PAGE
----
Robert Chang is a photographer and visual artist from Hong Kong. Having worked as a cameraman in the past, he has been involved with arts from a very early age. His portraits and street shots are dark, melancholy and raw, fragments of his life. 


You are a multitalented artist, how did you get into arts?

I don’t know. I just like all kind of arts. I saw something that made me wanna paint and I went home and painted. Or I saw many pictures inside my head and I wanted to shoot them. I wanted them to exist outside of my head too. And I love watching films so I wanted to learned how to be a cameraman and I work on films too. I was not interested in school and my uncle got me work as a cameraman. When I was young there was always art in my environment because my mother loved art very much, even though she is not an artist. She always had beautiful paintings to decorate spaces. And my father and my uncle always used to sing in the yard but that was a bit more horrible art!

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Where do you take your ideas from? What’s your inspiration?

From my head. From my imagination. I like many photographers and their work. Painters. Writers. I like folklore sometimes it inspires me and brings strange ideas into my head. And films too. The aura and the presence of a place itself is inspiring. I trust my gut when I have a feeling for a picture or a place. I take it. My photos are me.


You have a strong preference for black and white, why is that?

I like colour but I have a special love for black and white. It is very close to the real nature of photography. The black and white spectrum is limitless and endless. Also black and white keeps the basic thought and idea more real and rough, at least for me. A really good picture will look its best in black and white always. If it doesn’t it’s not an honest picture. Colour is beautiful and for some things it may work better but for my photos black and white keeps me undistracted and fast. I have learned to “see” in black and white sometimes. It also allows me to keep ugly colours off the photos.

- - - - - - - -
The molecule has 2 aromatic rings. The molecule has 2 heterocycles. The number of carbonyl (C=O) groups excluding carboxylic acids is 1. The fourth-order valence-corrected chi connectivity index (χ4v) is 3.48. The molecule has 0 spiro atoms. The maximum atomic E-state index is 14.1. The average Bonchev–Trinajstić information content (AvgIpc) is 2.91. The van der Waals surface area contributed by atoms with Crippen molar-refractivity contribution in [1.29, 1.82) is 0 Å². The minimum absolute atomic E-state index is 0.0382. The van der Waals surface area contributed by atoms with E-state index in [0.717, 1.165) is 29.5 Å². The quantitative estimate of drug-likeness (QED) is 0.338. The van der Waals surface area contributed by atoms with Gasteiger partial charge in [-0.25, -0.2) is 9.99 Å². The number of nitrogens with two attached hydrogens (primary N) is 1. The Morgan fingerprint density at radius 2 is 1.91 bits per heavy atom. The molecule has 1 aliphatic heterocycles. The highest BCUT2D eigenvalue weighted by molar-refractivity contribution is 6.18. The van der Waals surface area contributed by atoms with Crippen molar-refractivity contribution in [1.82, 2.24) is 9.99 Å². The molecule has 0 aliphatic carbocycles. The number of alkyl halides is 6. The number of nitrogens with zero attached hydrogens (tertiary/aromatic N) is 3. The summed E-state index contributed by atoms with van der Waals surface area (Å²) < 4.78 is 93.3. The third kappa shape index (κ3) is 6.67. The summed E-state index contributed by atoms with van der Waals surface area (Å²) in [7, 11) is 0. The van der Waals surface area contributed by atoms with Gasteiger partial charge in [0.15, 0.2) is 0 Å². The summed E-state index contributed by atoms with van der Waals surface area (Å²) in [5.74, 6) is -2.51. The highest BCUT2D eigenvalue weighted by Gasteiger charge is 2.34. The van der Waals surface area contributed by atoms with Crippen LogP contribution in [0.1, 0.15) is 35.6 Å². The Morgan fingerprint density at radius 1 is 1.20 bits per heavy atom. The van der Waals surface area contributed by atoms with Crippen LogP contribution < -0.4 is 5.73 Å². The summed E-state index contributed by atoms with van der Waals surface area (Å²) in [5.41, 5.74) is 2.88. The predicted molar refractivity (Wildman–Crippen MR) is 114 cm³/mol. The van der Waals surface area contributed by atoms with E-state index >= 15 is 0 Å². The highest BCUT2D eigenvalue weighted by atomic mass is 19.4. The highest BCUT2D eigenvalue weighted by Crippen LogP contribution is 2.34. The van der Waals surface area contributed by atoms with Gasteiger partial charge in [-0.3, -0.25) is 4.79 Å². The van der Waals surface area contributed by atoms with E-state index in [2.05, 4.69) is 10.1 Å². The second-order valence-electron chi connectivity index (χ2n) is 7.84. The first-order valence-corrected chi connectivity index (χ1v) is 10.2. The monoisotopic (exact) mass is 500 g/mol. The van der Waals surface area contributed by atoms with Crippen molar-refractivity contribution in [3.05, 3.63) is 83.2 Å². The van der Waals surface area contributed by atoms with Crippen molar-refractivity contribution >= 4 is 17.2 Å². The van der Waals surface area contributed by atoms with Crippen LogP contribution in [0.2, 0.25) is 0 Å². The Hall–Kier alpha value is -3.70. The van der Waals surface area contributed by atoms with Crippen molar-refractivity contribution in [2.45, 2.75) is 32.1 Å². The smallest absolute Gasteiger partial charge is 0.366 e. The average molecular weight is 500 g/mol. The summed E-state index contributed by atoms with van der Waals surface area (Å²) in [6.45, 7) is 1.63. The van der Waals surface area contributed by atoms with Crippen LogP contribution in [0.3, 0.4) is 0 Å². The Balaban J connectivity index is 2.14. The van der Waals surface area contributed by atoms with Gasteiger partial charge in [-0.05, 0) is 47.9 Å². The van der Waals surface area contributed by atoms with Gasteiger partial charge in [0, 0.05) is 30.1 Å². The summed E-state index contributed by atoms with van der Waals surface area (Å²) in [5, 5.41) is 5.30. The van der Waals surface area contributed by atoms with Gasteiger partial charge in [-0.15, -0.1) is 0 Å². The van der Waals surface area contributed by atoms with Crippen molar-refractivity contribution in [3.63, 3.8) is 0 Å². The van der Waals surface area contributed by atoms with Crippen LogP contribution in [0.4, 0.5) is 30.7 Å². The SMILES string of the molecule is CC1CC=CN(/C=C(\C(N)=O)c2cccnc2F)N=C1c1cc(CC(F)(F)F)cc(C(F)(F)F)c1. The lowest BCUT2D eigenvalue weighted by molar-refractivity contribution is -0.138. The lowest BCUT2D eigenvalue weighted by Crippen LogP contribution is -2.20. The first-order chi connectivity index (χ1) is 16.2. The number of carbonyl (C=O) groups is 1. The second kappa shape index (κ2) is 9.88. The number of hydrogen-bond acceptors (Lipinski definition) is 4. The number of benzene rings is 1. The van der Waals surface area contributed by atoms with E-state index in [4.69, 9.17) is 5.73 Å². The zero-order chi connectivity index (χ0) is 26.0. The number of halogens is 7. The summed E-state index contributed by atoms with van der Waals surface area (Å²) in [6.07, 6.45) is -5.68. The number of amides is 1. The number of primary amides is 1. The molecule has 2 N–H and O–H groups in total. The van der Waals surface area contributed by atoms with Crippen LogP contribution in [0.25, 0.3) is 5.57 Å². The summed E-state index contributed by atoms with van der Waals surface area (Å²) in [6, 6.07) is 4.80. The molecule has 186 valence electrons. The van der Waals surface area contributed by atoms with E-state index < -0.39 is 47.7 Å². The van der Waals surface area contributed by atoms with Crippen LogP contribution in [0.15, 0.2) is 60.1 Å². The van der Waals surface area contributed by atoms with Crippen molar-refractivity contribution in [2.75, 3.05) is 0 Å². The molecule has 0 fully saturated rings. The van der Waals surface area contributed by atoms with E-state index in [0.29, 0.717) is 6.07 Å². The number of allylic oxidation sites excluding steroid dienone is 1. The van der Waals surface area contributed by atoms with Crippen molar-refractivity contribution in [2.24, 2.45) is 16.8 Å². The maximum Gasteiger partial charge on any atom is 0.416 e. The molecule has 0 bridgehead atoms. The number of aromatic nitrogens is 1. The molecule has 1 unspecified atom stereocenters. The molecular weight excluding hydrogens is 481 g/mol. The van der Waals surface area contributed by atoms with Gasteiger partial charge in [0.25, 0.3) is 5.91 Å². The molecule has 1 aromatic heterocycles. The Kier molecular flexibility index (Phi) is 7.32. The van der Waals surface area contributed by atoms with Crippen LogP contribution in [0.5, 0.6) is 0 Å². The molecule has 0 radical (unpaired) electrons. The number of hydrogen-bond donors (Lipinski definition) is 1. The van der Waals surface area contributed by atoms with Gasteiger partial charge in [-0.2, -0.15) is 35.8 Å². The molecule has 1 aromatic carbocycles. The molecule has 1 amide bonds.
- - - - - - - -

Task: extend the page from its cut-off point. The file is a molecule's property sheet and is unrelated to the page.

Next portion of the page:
What are your favourite cameras and why?

My favourite cameras are disposable cameras. Even the idea of them is so good. It is plastic trash designed to be thrown away, very basic, but it creates fantastic images and gives you great mobility. It can take very real and brutally honest pictures. I like that. When I manage I often reload them with black and white film rolls too. I also like polaroid and instant cameras. For their lo-fi roughness and because they are instant! I like all kind of other cameras. Pinholes. A Lubitel I haven’t used yet, but it looks very interesting everytime I see it and heavy Russian cameras and lenses have amazing results too.

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How do your surroundings affect your work?

My surroundings affect my work very much. All my ideas are born from the things I see and from the things I think of. I hear something and I have an idea or maybe when I see something it can start a story inside me. But it’s the people around me that influence me the most! I am very lucky because I can discuss my ideas and art and something I like or hate. And do fun things or miserable things with them… Anything.


What’s your current project about?

Right now I am working on a personal zine like a scrapbook, with pictures I take and notes or small poems and sketches. I am also working on some material for an exhibition in spring, with some artists I love: Rokovoy and Callikrati Vuyuk. They are all very talented with a strong personal style and I’m very excited! I don’t know if I can say more about this yet. But I think it’s gonna be a really interesting and it has been a very inspiring idea.

Interview by Emma Elina Keira Jones

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